This sense of kinship with the community has been Mylapore Times’ insurance against the big consumption shift to digital media. “Social media has only added to the relevance of neighborhood journalism. In fact, I consistently increased my circulation and advertising rates in the last 10 years,” D’Souza says. “Information on people, local events, utilities and space for grievances remain relevant in this age. Not many big media organisations can claim to know its readers as well as we do.”

Keeping the paper free eliminates the hassle of newsstand sales, agent commissions, and tracking circulation receivables. The revenue comes from advertising and classifieds that are hugely popular. A classified ad can cost as little as Rs 300, while an advertising column centimetre is Rs 220. Though not entirely comparable but to put it in perspective, the ad rates at the Chennai edition of the New Indian Express, with roughly similar circulation numbers, could be about 25 times higher.

The advertising in Mylapore Times is almost entirely from local businesses — neighbourhood boutiques, catering services, tuition centres, small real estate developers. There’s no credit; ads are booked only upon payment. D’Souza refuses to deal with ad agencies who might get him ads from much bigger brands. With the tight ship he runs, he can’t afford the 60- or even 90-day credit period it involves (and a lot of chasing up thereafter too).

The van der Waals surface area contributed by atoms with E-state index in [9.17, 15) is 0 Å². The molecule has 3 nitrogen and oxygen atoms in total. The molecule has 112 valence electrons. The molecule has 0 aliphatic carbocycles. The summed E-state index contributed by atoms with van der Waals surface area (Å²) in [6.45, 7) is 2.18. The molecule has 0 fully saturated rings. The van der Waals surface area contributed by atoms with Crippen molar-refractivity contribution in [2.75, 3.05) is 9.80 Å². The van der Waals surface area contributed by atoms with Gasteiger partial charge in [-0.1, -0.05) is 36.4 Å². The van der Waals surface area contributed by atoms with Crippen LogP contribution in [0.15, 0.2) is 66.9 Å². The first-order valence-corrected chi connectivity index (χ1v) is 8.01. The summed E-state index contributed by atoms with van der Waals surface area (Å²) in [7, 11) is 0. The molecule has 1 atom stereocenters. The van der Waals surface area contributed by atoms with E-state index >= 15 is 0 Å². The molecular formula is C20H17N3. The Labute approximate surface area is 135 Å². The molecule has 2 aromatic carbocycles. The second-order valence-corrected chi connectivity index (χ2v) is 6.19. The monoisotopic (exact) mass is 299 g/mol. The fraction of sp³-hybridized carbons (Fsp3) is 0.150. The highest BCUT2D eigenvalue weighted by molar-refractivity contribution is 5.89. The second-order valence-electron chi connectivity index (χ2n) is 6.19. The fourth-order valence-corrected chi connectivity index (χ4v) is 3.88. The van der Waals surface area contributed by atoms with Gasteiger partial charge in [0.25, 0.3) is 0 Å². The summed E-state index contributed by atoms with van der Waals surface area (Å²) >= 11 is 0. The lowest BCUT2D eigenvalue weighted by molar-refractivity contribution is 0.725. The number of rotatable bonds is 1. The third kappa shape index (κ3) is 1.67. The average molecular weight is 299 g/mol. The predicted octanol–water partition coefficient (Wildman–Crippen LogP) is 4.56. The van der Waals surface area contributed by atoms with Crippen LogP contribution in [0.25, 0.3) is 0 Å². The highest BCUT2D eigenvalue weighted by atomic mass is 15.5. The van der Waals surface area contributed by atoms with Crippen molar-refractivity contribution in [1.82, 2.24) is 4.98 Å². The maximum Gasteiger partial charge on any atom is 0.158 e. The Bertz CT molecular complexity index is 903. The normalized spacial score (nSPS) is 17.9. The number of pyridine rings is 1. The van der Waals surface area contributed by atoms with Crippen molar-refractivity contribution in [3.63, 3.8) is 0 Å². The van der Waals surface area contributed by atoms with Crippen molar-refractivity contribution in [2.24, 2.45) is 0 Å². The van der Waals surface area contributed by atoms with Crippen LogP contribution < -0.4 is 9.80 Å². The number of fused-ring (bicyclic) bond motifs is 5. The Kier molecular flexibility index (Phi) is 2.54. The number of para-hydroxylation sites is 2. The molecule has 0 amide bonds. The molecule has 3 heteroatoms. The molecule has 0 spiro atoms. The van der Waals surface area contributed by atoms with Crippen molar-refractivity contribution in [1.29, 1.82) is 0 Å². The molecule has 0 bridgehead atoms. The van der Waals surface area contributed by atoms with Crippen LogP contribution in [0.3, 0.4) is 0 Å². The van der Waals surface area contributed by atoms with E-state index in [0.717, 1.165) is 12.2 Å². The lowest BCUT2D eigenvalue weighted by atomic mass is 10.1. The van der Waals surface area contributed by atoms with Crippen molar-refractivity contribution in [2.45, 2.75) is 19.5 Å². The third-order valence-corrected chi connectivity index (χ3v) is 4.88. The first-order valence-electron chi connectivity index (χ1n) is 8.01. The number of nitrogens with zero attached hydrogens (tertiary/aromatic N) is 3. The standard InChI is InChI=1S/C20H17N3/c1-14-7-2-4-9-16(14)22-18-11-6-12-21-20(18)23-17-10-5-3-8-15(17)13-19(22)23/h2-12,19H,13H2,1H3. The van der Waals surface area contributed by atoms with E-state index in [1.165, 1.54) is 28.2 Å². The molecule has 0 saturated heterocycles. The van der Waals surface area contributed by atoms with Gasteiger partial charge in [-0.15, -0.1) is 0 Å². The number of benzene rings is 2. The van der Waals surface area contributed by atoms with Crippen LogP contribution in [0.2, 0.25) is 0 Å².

By any measure, media enterprises are hard to start and sustain. If media entrepreneurs don’t have big, hairy, ambitious goals (or BHAG, in investor-speak) built into their proposals, a seed fund would not even give them a look in. Mylapore Times may not have BHAG, but its balance sheet is firmly in the black. Before it stopped printing, the paper had an average weekly net profit of Rs 1 lakh.

D’Souza has evaded the media business death traps of irrational quests for size and influence, unwieldy operations, and political or ideological partisanship. His ambition is not to expand into a chain of neighbourhood newspapers or a maze of online properties and apps, but to find ways to make Mylapore Times more useful to the community.

If anything, such commonsense and humility seems irrational in the media market.